Our Partner Repositories
Founded in 1961 and the oldest institution of its kind in the U.S., the DuSable Museum of African American History mounts exhibits that interpret African American and African history for the general public.
The exhibition holdings range from paintings by master African American artists, a collection of over 2,000 African artifacts and a range of objects from the early 1800's to the present. There is an extensive photographic collection as well as costumes, works on paper, and sculpture.
The Archives/Research Collection contains the personal papers of notable African Americans, rare books, periodicals, manuscripts, political ephemera, oral histories, film, video and communications equipment documenting African and African American leadership, businesses, organizations and institutions. The scope of the collections ranges from the southside of Chicago to national and international history, art and culture.
Finding aids completed:
- The Frank Marshall Davis Collection
- Hope Dunmore/Old Settlers Collection
- The Joseph W. Rollins, Sr. and Charlemae Rollins Collection
- The DuSable Museum of African American History Moving Image Collection
For more information, you may contact the DuSable Museum.
Chicago Public Library, Carter G. Woodson Regional Library, Vivian G. Harsh Research Collection of Afro-American History and Literature
The Harsh Collection is the oldest and largest African American Studies repository in the Midwest. The Collection was founded in 1932 by Vivian G. Harsh, the first black librarian to head a branch of the Chicago Public Library. Harsh was an activist in Carter G. Woodson's Association for the Study of Negro Life and History, she actively sought donations for the collection from scholars, writers, and community activists. Originally housed at the Hall Branch of the Chicago Public Library, located in the heart of the Bronzeville community, the Harsh Collection began life as the “Special Negro Collection.” In the 1930s and 1940s the Collection became a central meeting place and resource during the Chicago Renaissance. By 1975 the Collection was moved to the new Carter G. Woodson Regional Library, where it was renamed in honor of Vivian G. Harsh.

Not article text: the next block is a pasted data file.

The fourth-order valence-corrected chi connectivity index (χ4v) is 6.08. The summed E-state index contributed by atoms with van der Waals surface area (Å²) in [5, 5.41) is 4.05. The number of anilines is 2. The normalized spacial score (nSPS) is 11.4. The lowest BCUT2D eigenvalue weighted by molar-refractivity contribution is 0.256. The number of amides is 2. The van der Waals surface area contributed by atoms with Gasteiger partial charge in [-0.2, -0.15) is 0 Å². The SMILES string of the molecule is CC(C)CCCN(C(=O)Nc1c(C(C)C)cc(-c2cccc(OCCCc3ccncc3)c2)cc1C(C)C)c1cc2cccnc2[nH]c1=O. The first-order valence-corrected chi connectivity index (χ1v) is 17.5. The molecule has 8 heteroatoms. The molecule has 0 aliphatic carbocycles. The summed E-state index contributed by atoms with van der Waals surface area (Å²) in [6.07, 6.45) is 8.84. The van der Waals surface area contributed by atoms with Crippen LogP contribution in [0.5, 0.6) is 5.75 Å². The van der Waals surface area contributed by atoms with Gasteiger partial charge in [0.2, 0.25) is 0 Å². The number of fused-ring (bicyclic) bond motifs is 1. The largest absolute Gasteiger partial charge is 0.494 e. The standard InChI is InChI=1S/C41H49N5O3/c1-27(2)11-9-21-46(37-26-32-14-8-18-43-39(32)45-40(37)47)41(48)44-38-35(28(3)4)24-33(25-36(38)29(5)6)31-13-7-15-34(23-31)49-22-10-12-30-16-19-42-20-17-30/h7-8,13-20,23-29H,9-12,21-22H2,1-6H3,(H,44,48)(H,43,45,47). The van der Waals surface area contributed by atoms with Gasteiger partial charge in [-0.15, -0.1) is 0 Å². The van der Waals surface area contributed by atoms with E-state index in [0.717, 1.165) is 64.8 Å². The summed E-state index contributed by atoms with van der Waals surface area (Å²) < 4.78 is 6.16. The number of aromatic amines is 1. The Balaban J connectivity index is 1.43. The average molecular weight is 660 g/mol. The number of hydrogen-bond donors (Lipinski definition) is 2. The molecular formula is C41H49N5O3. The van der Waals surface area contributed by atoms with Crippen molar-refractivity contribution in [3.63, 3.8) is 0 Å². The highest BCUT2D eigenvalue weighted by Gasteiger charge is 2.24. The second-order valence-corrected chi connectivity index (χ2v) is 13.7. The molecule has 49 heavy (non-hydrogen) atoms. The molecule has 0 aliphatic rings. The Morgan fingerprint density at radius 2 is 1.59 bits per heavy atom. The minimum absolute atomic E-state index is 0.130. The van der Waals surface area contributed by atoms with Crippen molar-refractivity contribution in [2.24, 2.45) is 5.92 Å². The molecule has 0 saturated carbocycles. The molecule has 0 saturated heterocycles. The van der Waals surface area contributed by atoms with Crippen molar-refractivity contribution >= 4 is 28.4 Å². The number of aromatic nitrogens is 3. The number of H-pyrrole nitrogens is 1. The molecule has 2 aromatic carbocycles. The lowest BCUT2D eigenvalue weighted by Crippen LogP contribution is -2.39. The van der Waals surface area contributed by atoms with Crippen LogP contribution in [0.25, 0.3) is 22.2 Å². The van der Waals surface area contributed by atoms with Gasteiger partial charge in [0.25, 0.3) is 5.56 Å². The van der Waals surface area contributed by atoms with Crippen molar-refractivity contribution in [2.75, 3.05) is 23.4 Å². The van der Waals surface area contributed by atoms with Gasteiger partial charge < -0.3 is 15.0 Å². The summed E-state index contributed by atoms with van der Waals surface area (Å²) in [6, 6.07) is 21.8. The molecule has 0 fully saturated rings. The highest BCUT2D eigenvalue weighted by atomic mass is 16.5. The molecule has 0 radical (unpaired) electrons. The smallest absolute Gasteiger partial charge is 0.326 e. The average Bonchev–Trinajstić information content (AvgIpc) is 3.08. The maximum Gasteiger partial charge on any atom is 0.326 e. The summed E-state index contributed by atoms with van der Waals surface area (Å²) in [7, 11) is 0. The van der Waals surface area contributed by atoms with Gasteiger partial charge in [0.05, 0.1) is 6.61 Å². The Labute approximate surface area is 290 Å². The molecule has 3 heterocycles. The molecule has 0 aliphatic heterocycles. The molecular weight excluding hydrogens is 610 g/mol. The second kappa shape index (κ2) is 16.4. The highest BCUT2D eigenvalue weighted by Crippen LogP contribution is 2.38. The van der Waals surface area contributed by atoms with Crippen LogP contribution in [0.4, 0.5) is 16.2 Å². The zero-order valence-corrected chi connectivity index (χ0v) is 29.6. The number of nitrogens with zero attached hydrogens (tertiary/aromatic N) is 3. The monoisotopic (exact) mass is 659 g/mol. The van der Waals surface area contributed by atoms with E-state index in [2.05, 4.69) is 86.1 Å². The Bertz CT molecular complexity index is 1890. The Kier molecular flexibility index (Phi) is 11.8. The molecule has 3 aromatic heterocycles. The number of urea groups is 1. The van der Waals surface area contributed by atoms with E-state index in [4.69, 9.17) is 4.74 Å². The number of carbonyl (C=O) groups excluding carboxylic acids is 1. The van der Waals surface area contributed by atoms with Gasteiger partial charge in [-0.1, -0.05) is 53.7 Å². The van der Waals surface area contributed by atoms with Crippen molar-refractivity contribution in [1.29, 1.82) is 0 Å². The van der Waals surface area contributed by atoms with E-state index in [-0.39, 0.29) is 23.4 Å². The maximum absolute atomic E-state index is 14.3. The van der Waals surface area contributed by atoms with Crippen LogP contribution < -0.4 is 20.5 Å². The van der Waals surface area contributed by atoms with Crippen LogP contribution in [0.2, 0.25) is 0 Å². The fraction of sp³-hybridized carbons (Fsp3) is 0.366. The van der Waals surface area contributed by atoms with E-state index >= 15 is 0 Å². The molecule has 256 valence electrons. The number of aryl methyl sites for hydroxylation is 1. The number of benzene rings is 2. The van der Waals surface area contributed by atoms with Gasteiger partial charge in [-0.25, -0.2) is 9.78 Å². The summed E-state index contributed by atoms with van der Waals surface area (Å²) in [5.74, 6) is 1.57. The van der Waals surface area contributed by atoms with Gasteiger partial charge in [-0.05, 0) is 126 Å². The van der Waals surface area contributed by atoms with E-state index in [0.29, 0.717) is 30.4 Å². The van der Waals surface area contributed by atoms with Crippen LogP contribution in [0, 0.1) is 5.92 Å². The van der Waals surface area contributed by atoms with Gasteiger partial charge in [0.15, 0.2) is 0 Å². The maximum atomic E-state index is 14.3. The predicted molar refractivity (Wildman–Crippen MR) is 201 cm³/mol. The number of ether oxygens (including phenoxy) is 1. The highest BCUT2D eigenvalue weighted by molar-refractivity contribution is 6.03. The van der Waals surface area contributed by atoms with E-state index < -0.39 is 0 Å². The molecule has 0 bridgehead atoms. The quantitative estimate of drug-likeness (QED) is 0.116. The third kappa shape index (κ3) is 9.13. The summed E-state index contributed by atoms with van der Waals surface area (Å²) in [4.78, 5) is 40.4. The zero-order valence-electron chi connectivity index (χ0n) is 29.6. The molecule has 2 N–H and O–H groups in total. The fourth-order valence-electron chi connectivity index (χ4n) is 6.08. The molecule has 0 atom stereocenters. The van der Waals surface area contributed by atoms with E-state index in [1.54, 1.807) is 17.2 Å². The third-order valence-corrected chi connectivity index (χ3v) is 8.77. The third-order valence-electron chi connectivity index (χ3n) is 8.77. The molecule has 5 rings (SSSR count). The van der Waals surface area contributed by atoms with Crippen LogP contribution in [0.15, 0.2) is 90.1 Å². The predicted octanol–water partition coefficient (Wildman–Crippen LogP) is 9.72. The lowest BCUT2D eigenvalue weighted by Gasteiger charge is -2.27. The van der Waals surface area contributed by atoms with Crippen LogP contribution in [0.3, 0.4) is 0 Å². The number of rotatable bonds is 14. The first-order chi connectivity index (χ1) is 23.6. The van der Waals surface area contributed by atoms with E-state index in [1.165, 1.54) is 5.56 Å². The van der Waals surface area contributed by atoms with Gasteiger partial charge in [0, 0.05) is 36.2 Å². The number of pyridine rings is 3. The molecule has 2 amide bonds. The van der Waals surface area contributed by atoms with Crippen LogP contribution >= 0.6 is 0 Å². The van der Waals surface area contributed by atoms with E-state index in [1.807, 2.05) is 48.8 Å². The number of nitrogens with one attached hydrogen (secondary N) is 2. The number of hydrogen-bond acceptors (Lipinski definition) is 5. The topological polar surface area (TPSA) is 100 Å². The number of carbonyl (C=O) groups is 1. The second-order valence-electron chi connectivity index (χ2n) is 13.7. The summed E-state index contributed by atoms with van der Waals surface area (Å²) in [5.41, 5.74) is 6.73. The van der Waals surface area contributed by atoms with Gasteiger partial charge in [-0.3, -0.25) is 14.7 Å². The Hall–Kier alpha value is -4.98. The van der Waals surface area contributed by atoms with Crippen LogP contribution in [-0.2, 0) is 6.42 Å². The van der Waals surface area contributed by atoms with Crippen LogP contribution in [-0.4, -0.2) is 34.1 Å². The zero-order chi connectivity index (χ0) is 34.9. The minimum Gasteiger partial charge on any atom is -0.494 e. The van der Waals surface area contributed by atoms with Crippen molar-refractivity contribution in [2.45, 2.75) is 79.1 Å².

Today the Harsh Collection holds more than 75,000 books, many of them rare, over 500 periodical titles, some 15,000 reels of microfilm, nearly 5,000 clipping files, and some 175 manuscript and archival collections. Although the holdings include materials on peoples of African descent across the United States and throughout the Diaspora, the Collection's primary focus is on documenting all aspects of African American history and culture in Chicago and the state of Illinois. The scope of the manuscript and archival holdings is especially diverse; these holdings include significant resources in literature, art, music, journalism, social science, civil rights activism, religion, law, business, labor, the medical professions, and social clubs. Chronologically, the strength of the collection lies primarily in the period 1930 to 2000.